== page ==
Let Them Eat Shrimp — And Buy Them From the Gulf
ROBERT SIEGEL, host:
From NPR News, this is ALL THINGS CONSIDERED. I'm Robert Siegel.
One of the many items still in the to-do box for Congress is relief for the Gulf state's fishing industry. U.S. shrimp boat operators have been on the losing end of a battle with imported shrimp, and Hurricane Katrina hurt them still more.
Well, now, as NPR's Peter Overby reports, they see a road trip to Washington as part of the solution to their problems.
PETER OVERBY reporting:
Lobbyists usually operate on Capitol Hill or sometimes in swanky restaurants, but at lunchtime Monday, the lobbying action is at the back of a big Ford pickup. It's carrying a box with 1,000 pounds of Louisiana shrimp. The shrimp's being scooped out and given away in Zip-Loc bags.
(Soundbite of shrimp give-away)
George Barasich (ph) has been working the waters at the Gulf for almost 40 years, so here he is at Dupont Circle across town from Capitol Hill, trying to save his livelihood. He's also president of the United Commercial Fishermen's Association, a group that's trying to save the whole Gulf Coast fishing industry. There's legislation pending in Congress that would help to bring back not just the fishing boats, but the onshore processing plants as well.
But right now, legislation is the secondary message. The primary message is free shrimp.
Mr. GEORGE BARASICH (Shrimper): There is plenty shrimp, but there's (unintelligible). We need the help. That's why we're up here trying to get that bill passed. We'll be here until they run out or until 2:00, one of the two. (unintelligible). I'm thinking about taking a bag and throwing it up on Mr. Bush's (unintelligible). I don't think he'd appreciate that.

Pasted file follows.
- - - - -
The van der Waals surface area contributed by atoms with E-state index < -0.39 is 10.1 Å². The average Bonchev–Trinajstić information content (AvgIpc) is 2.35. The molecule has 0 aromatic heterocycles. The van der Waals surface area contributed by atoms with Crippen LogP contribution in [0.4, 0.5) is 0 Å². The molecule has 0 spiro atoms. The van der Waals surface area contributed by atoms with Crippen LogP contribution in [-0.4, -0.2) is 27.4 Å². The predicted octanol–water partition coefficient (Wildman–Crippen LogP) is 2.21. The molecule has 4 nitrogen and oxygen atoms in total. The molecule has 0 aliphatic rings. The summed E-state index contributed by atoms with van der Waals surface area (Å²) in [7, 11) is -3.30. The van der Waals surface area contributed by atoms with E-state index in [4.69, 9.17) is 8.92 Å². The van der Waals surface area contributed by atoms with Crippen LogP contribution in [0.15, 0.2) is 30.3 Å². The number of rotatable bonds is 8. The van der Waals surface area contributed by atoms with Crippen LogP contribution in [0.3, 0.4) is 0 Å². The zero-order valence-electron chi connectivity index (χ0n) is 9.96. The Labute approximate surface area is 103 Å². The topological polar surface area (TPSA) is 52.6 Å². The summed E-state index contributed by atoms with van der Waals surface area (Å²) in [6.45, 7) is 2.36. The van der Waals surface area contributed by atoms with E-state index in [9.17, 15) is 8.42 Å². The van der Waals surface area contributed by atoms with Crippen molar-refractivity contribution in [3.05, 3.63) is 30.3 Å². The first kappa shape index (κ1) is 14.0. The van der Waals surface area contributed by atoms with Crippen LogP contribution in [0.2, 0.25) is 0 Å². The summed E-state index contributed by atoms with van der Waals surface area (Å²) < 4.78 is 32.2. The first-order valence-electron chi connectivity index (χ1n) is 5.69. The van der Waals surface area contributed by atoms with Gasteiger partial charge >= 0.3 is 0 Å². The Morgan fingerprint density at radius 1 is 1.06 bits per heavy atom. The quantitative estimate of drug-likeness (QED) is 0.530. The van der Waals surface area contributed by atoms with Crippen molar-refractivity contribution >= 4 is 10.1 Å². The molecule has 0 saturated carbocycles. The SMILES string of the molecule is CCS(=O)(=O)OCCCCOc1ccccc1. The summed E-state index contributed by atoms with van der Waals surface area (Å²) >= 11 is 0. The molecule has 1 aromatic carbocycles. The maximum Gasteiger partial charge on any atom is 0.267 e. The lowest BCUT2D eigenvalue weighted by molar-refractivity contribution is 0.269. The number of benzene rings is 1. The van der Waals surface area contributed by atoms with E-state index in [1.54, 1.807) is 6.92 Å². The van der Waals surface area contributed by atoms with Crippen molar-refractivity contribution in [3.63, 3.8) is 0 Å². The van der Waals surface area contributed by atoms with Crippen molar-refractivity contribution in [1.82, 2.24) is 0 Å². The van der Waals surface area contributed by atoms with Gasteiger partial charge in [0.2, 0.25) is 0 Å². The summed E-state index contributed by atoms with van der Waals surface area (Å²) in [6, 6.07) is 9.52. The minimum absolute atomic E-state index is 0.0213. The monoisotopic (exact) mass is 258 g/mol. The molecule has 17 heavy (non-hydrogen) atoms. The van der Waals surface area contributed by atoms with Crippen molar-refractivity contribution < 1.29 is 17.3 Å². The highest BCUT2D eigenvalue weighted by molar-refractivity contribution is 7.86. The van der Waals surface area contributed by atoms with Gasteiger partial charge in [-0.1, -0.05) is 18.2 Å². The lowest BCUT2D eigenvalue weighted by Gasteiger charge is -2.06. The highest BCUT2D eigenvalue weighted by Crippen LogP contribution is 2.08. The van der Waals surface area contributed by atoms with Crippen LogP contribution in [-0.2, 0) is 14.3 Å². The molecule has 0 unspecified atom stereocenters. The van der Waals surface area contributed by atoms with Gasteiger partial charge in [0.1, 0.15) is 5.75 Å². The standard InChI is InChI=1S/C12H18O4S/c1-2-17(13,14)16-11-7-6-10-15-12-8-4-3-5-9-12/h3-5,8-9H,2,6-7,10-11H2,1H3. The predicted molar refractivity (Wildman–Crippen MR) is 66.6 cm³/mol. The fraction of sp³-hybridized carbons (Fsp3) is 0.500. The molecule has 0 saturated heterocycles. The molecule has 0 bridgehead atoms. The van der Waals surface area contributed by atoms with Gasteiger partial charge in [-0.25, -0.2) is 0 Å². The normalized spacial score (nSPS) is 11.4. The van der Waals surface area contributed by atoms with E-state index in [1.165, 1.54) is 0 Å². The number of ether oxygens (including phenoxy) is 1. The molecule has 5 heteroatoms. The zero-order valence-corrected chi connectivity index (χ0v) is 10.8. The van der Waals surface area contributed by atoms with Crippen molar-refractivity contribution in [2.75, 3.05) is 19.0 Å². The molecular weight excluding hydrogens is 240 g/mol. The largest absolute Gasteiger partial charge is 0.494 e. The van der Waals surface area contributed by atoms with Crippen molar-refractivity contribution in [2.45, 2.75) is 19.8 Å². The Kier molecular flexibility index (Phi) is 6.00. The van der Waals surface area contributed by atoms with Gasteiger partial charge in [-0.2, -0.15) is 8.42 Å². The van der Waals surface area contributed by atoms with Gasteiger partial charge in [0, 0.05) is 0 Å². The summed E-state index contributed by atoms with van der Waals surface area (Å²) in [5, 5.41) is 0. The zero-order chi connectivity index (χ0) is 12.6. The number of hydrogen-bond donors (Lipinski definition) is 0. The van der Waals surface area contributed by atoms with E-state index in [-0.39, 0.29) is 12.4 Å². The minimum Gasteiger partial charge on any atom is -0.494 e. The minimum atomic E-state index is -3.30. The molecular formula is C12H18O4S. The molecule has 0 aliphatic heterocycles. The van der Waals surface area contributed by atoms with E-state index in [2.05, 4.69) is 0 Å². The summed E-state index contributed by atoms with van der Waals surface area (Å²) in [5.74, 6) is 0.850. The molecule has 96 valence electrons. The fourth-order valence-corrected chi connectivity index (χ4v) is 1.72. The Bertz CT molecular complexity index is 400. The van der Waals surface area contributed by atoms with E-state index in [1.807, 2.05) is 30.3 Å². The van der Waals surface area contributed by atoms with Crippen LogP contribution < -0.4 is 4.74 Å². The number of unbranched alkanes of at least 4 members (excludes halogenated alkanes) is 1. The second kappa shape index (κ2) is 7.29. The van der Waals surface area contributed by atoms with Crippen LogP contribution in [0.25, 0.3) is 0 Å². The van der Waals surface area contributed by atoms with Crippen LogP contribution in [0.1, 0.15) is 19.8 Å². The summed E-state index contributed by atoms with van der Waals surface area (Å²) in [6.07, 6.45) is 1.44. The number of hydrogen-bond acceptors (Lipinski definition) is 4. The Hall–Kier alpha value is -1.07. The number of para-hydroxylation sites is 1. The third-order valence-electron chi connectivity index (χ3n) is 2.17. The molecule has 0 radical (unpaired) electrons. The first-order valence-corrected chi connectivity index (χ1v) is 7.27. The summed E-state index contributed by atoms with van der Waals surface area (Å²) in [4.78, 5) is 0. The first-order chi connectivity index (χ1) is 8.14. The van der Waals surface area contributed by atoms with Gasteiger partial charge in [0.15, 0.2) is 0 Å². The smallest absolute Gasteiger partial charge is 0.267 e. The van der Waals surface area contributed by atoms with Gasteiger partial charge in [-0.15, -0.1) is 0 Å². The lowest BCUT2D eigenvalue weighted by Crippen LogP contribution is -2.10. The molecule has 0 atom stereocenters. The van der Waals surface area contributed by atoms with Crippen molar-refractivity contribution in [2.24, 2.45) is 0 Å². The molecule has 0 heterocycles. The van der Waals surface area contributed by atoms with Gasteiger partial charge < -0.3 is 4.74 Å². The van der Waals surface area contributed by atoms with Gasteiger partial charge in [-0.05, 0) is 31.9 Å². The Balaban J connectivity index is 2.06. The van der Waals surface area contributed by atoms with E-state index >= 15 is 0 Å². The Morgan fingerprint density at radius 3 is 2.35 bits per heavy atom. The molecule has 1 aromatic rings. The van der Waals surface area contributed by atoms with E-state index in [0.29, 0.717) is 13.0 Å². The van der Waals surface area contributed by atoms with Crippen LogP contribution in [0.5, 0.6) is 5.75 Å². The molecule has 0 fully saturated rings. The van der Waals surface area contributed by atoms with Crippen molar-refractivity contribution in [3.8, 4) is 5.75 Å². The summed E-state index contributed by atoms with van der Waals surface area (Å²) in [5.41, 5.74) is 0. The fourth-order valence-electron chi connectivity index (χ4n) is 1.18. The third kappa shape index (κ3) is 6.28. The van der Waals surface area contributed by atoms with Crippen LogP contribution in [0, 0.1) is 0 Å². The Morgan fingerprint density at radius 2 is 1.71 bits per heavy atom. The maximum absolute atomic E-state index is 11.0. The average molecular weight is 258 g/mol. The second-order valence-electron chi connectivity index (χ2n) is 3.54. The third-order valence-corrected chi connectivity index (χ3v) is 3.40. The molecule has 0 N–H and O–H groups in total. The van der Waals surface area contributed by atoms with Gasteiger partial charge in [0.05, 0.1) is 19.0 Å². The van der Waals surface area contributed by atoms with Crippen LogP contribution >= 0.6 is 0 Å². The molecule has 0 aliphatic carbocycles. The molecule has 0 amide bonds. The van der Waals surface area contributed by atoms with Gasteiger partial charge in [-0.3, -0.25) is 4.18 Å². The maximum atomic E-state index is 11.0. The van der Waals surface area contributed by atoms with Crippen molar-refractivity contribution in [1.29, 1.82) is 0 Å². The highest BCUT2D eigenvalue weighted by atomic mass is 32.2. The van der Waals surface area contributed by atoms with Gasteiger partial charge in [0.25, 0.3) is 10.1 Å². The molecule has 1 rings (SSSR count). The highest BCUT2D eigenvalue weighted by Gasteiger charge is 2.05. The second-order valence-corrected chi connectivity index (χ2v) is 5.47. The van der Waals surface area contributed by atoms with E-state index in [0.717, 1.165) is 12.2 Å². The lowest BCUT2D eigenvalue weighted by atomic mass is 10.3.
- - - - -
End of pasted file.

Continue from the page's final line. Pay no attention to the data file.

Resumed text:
OVERBY: Not everyone working on this is from Louisiana. Erica Hartman is the media coordinator for Food and Water Watch, an advocacy group, and she puts the fishermen's problems into the language of Washington, the language of the asks.
Mr. ERICA HARTMAN (Food and Water Watch): One of their asks is that they need better funding. After Hurricane Katrina, they feel like they have not been funded to the extent that they need to restore the operations that they had. Most of their infrastructure is gone, their icing facilities are gone, their processing facilities are gone after the hurricane, so there's millions of shrimp in the ocean for them to harvest, but they can't process it and get it to consumers here.
OVERBY: George Barasich came up in the truck with the 1,000 pounds of shrimp and four members of the Robin family from St. Bernard Parrish, Charlie Robin, his wife, his son and his mother. Charlie Robin's father died after Katrina wiped out everything he had. He hanged himself, his widow says. But now, Charlie Robin is standing on the tailgate. He's using a fishnet to scoop shrimp out of the big box and into coolers on the ground to be bagged.
Robin's nine-year-old son Gabe is standing next to him.
Mr. CHARLIE ROBIN (Resident of St. Bernard Parrish): Everybody's in the same boat. Everybody's trying to do the same thing, you know, survive, and do the things that we was brought up to do because I'm the fifth generation. This would be the sixth if it makes it.
OVERBY: And if they don't make it, Charlie Robin says maybe Gabe will grow up, run for office and help to bring the shrimp industry back to life.
Peter Overby, NPR News, Washington.
NPR transcripts are created on a rush deadline by Verb8tm, Inc., an NPR contractor, and produced using a proprietary transcription process developed with NPR. This text may not be in its final form and may be updated or revised in the future. Accuracy and availability may vary. The authoritative record of NPR’s programming is the audio record.